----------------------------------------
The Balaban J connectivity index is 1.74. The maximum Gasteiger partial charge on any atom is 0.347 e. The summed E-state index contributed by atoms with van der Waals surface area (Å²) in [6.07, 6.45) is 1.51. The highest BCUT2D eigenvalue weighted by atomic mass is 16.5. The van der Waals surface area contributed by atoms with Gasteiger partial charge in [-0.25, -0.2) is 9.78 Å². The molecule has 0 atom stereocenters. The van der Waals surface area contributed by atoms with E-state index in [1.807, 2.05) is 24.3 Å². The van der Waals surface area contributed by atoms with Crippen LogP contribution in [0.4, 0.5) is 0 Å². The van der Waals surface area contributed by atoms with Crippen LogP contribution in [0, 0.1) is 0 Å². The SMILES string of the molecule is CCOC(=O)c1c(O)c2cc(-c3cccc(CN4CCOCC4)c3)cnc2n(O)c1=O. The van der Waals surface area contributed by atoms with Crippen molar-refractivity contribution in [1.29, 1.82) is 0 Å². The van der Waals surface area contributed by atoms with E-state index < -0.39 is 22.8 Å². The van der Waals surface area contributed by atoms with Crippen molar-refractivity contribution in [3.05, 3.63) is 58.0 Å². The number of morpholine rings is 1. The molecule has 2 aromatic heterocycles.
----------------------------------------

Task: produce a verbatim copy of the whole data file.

The Balaban J connectivity index is 1.74. The maximum Gasteiger partial charge on any atom is 0.347 e. The summed E-state index contributed by atoms with van der Waals surface area (Å²) in [6.07, 6.45) is 1.51. The highest BCUT2D eigenvalue weighted by atomic mass is 16.5. The van der Waals surface area contributed by atoms with Gasteiger partial charge in [-0.25, -0.2) is 9.78 Å². The molecule has 0 atom stereocenters. The van der Waals surface area contributed by atoms with E-state index in [1.807, 2.05) is 24.3 Å². The van der Waals surface area contributed by atoms with Crippen LogP contribution in [0.4, 0.5) is 0 Å². The van der Waals surface area contributed by atoms with Crippen LogP contribution in [0, 0.1) is 0 Å². The SMILES string of the molecule is CCOC(=O)c1c(O)c2cc(-c3cccc(CN4CCOCC4)c3)cnc2n(O)c1=O. The van der Waals surface area contributed by atoms with Crippen molar-refractivity contribution in [1.29, 1.82) is 0 Å². The van der Waals surface area contributed by atoms with E-state index < -0.39 is 22.8 Å². The van der Waals surface area contributed by atoms with Crippen molar-refractivity contribution in [3.05, 3.63) is 58.0 Å². The number of morpholine rings is 1. The molecule has 2 aromatic heterocycles.